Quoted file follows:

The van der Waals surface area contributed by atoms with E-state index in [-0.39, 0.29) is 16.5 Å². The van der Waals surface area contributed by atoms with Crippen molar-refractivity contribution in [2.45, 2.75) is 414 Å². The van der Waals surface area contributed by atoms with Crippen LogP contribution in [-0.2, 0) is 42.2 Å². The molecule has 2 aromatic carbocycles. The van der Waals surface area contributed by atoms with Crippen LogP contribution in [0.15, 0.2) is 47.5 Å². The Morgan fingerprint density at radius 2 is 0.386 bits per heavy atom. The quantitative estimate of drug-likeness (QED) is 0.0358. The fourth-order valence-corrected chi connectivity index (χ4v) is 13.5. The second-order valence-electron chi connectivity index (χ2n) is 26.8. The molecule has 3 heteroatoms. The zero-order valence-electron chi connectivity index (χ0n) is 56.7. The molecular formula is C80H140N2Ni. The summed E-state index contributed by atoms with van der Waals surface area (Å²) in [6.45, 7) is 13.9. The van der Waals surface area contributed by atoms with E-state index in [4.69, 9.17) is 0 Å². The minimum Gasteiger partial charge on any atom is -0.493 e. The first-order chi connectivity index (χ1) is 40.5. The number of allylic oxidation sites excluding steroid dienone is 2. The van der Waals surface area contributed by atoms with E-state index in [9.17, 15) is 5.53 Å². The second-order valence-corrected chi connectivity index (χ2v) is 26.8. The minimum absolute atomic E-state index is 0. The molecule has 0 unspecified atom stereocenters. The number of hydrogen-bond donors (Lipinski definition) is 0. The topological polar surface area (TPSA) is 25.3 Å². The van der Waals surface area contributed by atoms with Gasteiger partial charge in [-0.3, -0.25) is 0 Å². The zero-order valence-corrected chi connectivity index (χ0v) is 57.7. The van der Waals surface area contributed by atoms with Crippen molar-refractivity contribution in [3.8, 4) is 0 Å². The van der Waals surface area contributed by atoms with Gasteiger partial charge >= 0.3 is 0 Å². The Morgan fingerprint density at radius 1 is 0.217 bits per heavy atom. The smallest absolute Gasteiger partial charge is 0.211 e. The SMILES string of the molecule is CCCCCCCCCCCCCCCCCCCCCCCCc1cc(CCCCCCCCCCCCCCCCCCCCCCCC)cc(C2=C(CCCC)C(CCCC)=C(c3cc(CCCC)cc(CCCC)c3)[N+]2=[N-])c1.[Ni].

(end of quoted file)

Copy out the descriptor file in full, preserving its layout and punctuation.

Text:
The van der Waals surface area contributed by atoms with E-state index in [-0.39, 0.29) is 16.5 Å². The van der Waals surface area contributed by atoms with Crippen molar-refractivity contribution in [2.45, 2.75) is 414 Å². The van der Waals surface area contributed by atoms with Crippen LogP contribution in [-0.2, 0) is 42.2 Å². The molecule has 2 aromatic carbocycles. The van der Waals surface area contributed by atoms with Crippen LogP contribution in [0.15, 0.2) is 47.5 Å². The Morgan fingerprint density at radius 2 is 0.386 bits per heavy atom. The quantitative estimate of drug-likeness (QED) is 0.0358. The fourth-order valence-corrected chi connectivity index (χ4v) is 13.5. The second-order valence-electron chi connectivity index (χ2n) is 26.8. The molecule has 3 heteroatoms. The zero-order valence-electron chi connectivity index (χ0n) is 56.7. The molecular formula is C80H140N2Ni. The summed E-state index contributed by atoms with van der Waals surface area (Å²) in [6.45, 7) is 13.9. The van der Waals surface area contributed by atoms with E-state index in [4.69, 9.17) is 0 Å². The minimum Gasteiger partial charge on any atom is -0.493 e. The first-order chi connectivity index (χ1) is 40.5. The number of allylic oxidation sites excluding steroid dienone is 2. The van der Waals surface area contributed by atoms with E-state index in [9.17, 15) is 5.53 Å². The second-order valence-corrected chi connectivity index (χ2v) is 26.8. The minimum absolute atomic E-state index is 0. The molecule has 0 unspecified atom stereocenters. The number of hydrogen-bond donors (Lipinski definition) is 0. The topological polar surface area (TPSA) is 25.3 Å². The van der Waals surface area contributed by atoms with Gasteiger partial charge in [-0.3, -0.25) is 0 Å². The zero-order valence-corrected chi connectivity index (χ0v) is 57.7. The van der Waals surface area contributed by atoms with Crippen molar-refractivity contribution in [3.8, 4) is 0 Å². The van der Waals surface area contributed by atoms with Gasteiger partial charge >= 0.3 is 0 Å². The Morgan fingerprint density at radius 1 is 0.217 bits per heavy atom. The smallest absolute Gasteiger partial charge is 0.211 e. The SMILES string of the molecule is CCCCCCCCCCCCCCCCCCCCCCCCc1cc(CCCCCCCCCCCCCCCCCCCCCCCC)cc(C2=C(CCCC)C(CCCC)=C(c3cc(CCCC)cc(CCCC)c3)[N+]2=[N-])c1.[Ni].